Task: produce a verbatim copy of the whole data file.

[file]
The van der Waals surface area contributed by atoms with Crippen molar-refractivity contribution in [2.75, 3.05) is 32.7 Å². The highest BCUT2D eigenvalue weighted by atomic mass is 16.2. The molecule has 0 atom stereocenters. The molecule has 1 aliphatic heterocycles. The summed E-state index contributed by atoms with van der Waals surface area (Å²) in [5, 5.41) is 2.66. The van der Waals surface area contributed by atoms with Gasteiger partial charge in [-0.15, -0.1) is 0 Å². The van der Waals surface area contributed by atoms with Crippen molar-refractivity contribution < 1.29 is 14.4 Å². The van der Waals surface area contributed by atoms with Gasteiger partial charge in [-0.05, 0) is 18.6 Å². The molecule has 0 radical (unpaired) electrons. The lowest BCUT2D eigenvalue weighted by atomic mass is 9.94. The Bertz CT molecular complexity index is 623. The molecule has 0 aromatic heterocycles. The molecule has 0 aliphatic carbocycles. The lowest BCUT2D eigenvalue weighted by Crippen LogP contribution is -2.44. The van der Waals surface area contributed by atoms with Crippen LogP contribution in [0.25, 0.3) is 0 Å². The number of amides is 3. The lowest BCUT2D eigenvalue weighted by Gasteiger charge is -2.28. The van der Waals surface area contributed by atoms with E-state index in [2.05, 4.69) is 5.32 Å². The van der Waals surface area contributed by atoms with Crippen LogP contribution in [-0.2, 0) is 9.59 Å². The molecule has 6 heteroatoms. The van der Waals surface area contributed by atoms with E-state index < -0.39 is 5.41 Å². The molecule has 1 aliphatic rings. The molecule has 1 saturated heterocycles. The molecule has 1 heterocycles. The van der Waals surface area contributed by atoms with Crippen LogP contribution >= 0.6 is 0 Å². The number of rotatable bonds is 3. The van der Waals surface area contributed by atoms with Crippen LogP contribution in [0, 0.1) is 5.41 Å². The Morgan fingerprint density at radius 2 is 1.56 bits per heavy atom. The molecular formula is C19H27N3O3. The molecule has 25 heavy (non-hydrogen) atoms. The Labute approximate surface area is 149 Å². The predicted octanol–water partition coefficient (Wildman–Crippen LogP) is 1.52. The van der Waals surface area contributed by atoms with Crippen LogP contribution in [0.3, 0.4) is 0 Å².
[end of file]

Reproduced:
The van der Waals surface area contributed by atoms with Crippen molar-refractivity contribution in [2.75, 3.05) is 32.7 Å². The highest BCUT2D eigenvalue weighted by atomic mass is 16.2. The molecule has 0 atom stereocenters. The molecule has 1 aliphatic heterocycles. The summed E-state index contributed by atoms with van der Waals surface area (Å²) in [5, 5.41) is 2.66. The van der Waals surface area contributed by atoms with Gasteiger partial charge in [-0.15, -0.1) is 0 Å². The van der Waals surface area contributed by atoms with Crippen molar-refractivity contribution < 1.29 is 14.4 Å². The van der Waals surface area contributed by atoms with Gasteiger partial charge in [-0.05, 0) is 18.6 Å². The molecule has 0 radical (unpaired) electrons. The lowest BCUT2D eigenvalue weighted by atomic mass is 9.94. The Bertz CT molecular complexity index is 623. The molecule has 0 aromatic heterocycles. The molecule has 0 aliphatic carbocycles. The lowest BCUT2D eigenvalue weighted by Crippen LogP contribution is -2.44. The van der Waals surface area contributed by atoms with Crippen LogP contribution in [0.25, 0.3) is 0 Å². The number of amides is 3. The lowest BCUT2D eigenvalue weighted by Gasteiger charge is -2.28. The van der Waals surface area contributed by atoms with E-state index in [2.05, 4.69) is 5.32 Å². The van der Waals surface area contributed by atoms with Crippen LogP contribution in [-0.2, 0) is 9.59 Å². The molecule has 6 heteroatoms. The van der Waals surface area contributed by atoms with E-state index < -0.39 is 5.41 Å². The molecule has 1 aliphatic rings. The molecule has 1 saturated heterocycles. The molecule has 1 heterocycles. The van der Waals surface area contributed by atoms with Crippen LogP contribution >= 0.6 is 0 Å². The number of rotatable bonds is 3. The van der Waals surface area contributed by atoms with Crippen LogP contribution in [0, 0.1) is 5.41 Å². The Morgan fingerprint density at radius 2 is 1.56 bits per heavy atom. The molecular formula is C19H27N3O3. The molecule has 25 heavy (non-hydrogen) atoms. The Labute approximate surface area is 149 Å². The predicted octanol–water partition coefficient (Wildman–Crippen LogP) is 1.52. The van der Waals surface area contributed by atoms with Crippen LogP contribution in [0.3, 0.4) is 0 Å².